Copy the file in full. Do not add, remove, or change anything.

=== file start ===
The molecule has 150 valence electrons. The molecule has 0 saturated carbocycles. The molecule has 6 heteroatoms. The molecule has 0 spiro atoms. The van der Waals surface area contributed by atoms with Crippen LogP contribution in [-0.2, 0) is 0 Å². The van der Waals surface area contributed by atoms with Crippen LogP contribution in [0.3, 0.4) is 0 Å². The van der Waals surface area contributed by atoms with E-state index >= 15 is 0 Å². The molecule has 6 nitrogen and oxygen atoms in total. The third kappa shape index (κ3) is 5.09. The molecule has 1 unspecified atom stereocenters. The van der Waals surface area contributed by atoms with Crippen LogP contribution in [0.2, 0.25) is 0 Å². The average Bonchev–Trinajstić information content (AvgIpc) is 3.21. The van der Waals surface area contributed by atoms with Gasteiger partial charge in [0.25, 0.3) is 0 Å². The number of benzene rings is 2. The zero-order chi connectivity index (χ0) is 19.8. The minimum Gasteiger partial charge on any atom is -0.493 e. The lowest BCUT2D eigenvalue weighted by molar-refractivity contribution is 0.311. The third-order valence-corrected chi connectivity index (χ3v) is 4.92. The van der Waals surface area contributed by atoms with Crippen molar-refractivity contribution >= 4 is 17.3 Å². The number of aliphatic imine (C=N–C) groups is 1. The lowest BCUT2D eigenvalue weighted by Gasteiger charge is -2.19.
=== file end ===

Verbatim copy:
The molecule has 150 valence electrons. The molecule has 0 saturated carbocycles. The molecule has 6 heteroatoms. The molecule has 0 spiro atoms. The van der Waals surface area contributed by atoms with Crippen LogP contribution in [-0.2, 0) is 0 Å². The van der Waals surface area contributed by atoms with Crippen LogP contribution in [0.3, 0.4) is 0 Å². The van der Waals surface area contributed by atoms with E-state index >= 15 is 0 Å². The molecule has 6 nitrogen and oxygen atoms in total. The third kappa shape index (κ3) is 5.09. The molecule has 1 unspecified atom stereocenters. The van der Waals surface area contributed by atoms with Crippen LogP contribution in [0.2, 0.25) is 0 Å². The average Bonchev–Trinajstić information content (AvgIpc) is 3.21. The van der Waals surface area contributed by atoms with Gasteiger partial charge in [0.25, 0.3) is 0 Å². The number of benzene rings is 2. The zero-order chi connectivity index (χ0) is 19.8. The minimum Gasteiger partial charge on any atom is -0.493 e. The lowest BCUT2D eigenvalue weighted by molar-refractivity contribution is 0.311. The third-order valence-corrected chi connectivity index (χ3v) is 4.92. The van der Waals surface area contributed by atoms with Crippen molar-refractivity contribution >= 4 is 17.3 Å². The number of aliphatic imine (C=N–C) groups is 1. The lowest BCUT2D eigenvalue weighted by Gasteiger charge is -2.19.